DoD Responds to Child Abuse Crisis, www.navytimes.com

Faced with an epidemic of child abuse across the four services, the Defense Department is establishing a child abuse working group, according to a Pentagon spokesman.

“The Department is in the process of establishing a Prevention and Coordinated Community Response to Child Abuse, Neglect and Domestic Abuse Working Group,” said DoD spokesman Lt. Cmdr. Nate Christensen.

The working group is part of the Pentagon’s effort to strengthen “awareness and prevention efforts to protect children and apply resources to prevent incidents of child abuse, neglect and domestic abuse,” he said.

DoD is under pressure from two powerful members of the Senate Armed Services Committee who have pressed Defense Secretary Chuck Hagel for child abuse statistics and a plan to reverse the trend.

The senators’ inquiry was sparked by an Army Times investigation that found 29,552 cases of child abuse in the Army alone between 2003 and 2012. The abuse led to the death of 118 Army children; 1,400 of the cases included sexual assault.

The number of Army cases has spiked 28 percent between 2008 and 2011. The Air Force is also reporting a 25 percent increase in cases of child abuse and assault between 2008 and 2012.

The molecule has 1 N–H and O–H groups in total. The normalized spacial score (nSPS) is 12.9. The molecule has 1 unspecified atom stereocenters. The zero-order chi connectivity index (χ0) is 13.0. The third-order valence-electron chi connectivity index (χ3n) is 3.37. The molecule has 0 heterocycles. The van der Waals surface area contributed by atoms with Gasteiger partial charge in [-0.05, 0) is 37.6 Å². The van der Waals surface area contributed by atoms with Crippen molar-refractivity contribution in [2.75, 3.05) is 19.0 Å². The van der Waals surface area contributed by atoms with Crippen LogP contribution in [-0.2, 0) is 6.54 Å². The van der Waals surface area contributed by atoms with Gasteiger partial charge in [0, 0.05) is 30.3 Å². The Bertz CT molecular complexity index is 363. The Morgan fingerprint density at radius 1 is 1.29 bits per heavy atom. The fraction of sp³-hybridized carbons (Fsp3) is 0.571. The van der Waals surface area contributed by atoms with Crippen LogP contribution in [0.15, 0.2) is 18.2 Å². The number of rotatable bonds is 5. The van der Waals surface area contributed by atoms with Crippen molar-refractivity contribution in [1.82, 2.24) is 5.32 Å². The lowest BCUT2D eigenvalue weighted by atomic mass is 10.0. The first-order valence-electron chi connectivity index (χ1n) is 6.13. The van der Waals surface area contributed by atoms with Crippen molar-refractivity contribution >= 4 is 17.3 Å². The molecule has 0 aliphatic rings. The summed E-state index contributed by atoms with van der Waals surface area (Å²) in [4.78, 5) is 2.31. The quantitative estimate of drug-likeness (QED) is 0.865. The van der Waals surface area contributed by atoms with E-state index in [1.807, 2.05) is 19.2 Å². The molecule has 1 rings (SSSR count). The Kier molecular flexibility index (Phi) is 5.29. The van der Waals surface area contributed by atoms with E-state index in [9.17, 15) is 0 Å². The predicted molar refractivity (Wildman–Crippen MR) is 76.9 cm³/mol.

In all services except the Marine Corps, the number of cases has continued to climb. The Marine Corps cases dropped by 5 percent between 2011 and 2012 and have dropped significantly in fiscal 2013. But the number of Marine child abuse deaths has risen.

Between 2008 and 2012, there were 5,755 cases in the Air Force, 267 of them sexual, resulting in 16 deaths.

The Marine Corps figures for 2011 and 2012 showed 1,591 cases, 47 of them sexual, with six deaths. There have been four deaths this year.

The Navy reported 3,336 cases between 2009 and 2012, with a decline in 2012. But figures for the first half of 2013 show the number of cases climbing again. Among Navy families, 42 children were killed between 2008 and 2012.